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Drought – Causes, Impacts, Effects and Types

Grade 7
Jun 3, 2023


If there is a scarcity of water, there rises a condition called drought.


It is the period of lack of water, and essential precipitation, either in the form of rain or snow.

The soil loses moisture as a result of drought. Additionally, this moisture loss results in decreased groundwater, decreased streamflow, crop damage, and overall water scarcity.


Causes of Drought:

There are numerous reasons why there are droughts.

It may be brought on by prolonged dryness or a lack of snow or rain.


In our studies of the water cycle and weather, we discovered that shifts in the wind patterns that move clouds and moisture through the sky might, over time, prevent a location from receiving its typical quantity of rain or snow.

Drought is an issue that frequently involves people.

If we utilize too much water when there is normal rainfall, we will not have enough water if a drought occurs.

Minimize Usage of Water
Minimize Usage of Water


It is important to note that this calamity has a wide range of impacts on humans.

People lack access to clean drinking water, which is necessary for survival. During a drought, other water sources also become less available.


People are seen traveling great distances to gather water from other locations in this situation. Crop growth is also hindered by drought conditions.

Drought Impact on Human
Drought Impact on Human

Impacts of Drought on Plants:

Through a variety of survival mechanisms, trees and other plants have evolved to endure the effects of drought.

To save water, some plants (like grass) will restrict their growth or turn brown. To stop water from evaporating through the leaf surface, trees might shed their leaves early in the season.

However, a lot of vegetation will perish if the drought continues.

Some plants have acquired adaptations that allow them to endure prolonged dry situations.

For instance, yuccas have deep root systems that are incredibly effective in finding water.

Cacti feature spikes, leaves, or spiky, hairy spines that reduce the amount of water they lose to evaporation.

Mosses are able to survive total dehydration by directing water selectively toward the branches that are necessary for survival, and juniper trees can self-prune (the shedding of branches that are shaded or diseased).

Only other plants that can support their growth are able to do so. Their seeds can last years in the soil during dry spells before suitable conditions return.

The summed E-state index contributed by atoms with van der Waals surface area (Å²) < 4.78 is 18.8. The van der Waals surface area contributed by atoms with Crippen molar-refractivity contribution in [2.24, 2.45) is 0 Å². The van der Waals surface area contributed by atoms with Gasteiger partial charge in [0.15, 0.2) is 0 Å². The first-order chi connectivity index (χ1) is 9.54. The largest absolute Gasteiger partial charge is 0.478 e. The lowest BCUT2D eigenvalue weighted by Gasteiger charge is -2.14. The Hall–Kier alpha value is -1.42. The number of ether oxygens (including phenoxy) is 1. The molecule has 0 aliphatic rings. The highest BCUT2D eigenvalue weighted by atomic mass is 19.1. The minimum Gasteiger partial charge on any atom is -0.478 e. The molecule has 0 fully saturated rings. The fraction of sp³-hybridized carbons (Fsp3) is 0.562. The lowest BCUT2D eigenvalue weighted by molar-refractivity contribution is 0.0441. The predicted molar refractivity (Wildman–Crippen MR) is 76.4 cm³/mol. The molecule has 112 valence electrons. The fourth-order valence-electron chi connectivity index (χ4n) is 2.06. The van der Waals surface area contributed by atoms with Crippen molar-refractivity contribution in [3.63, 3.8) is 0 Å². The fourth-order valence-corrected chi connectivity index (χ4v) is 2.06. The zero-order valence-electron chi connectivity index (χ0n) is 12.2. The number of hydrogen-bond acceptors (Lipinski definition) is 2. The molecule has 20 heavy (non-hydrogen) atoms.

Impacts of Drought on plants:
Impacts of Drought on plants:
Impacts of Drought on plants
Impacts of Drought on Plants

Damage to habitats, biodiversity loss, soil erosion, and a higher danger of wildfires are examples of negative effects.

Additionally, drought can lead to serious economic and societal issues.

Lack of rain can lead to productivity declines, agricultural losses, a drop in land values, and increased unemployment.

Economic Effects:

If a drought causes farmers’ crops to fail, they could lose money.

A farmer may need to spend more money on irrigation or drill new wells if his or her water supply is too low.

Ranchers might have to pay more money for livestock feed and water.

When a drought affects crops or cattle, businesses that depend on agriculture, such as those that produce tractors and food, may experience a decline in sales, etc.

Irrigation Process
Irrigation Process

Several Effects on the Environment Are:

Habitat losses or devastation for wildlife and fish.

Wildlife migration: Increased stress on threatened species, perhaps leading to extinction.

Reduced water levels in ponds, lakes, and reservoirs, wetlands being lost, added wildfires, and erosion by water and wind of soils.

Reduced Water Levels in Ponds
Reduced Water Levels in Ponds

Social Effects Examples Include:

Worrying or despair at the financial losses brought on by the drought, low water flows, and poor water quality might cause health issues.

Health issues caused by dust, human casualties, and a threat to public safety posed by a rise in forest and range fires.

Reduced revenues forced emigration from farms to cities or inside cities, and a decline in recreational activities.

Range Fires
Range Fires

According to the scientific community, there are three different types of droughts:

Meteorological Drought:

A prolonged period of below-average precipitation is known as a meteorological drought.

High levels of reflected sunshine and an above-average frequency of high-pressure systems—winds that carry continental rather than oceanic air masses—can cause these types of droughts.

Meteorological Drought
Meteorological Drought

Agricultural Drought:

Droughts in agriculture have an impact on ecology or crop productivity.

The lack of water available to the crops due to either excessive irrigation or soil conditions and erosion brought on by poorly planned agricultural activities can also occur independently of any change in precipitation levels.

Agricultural Drought
Agricultural Drought

Hydrological Drought:

When the water reserves present in sources like aquifers, lakes, and reservoirs drop below a locally significant threshold, a hydrological drought results.

Hydrological droughts are more likely to take longer to manifest since they include water that has been stored but not yet utilized. This can be brought on by factors other than merely a decrease in rainfall, similar to agricultural drought.


Drought Causes Impacts and effects


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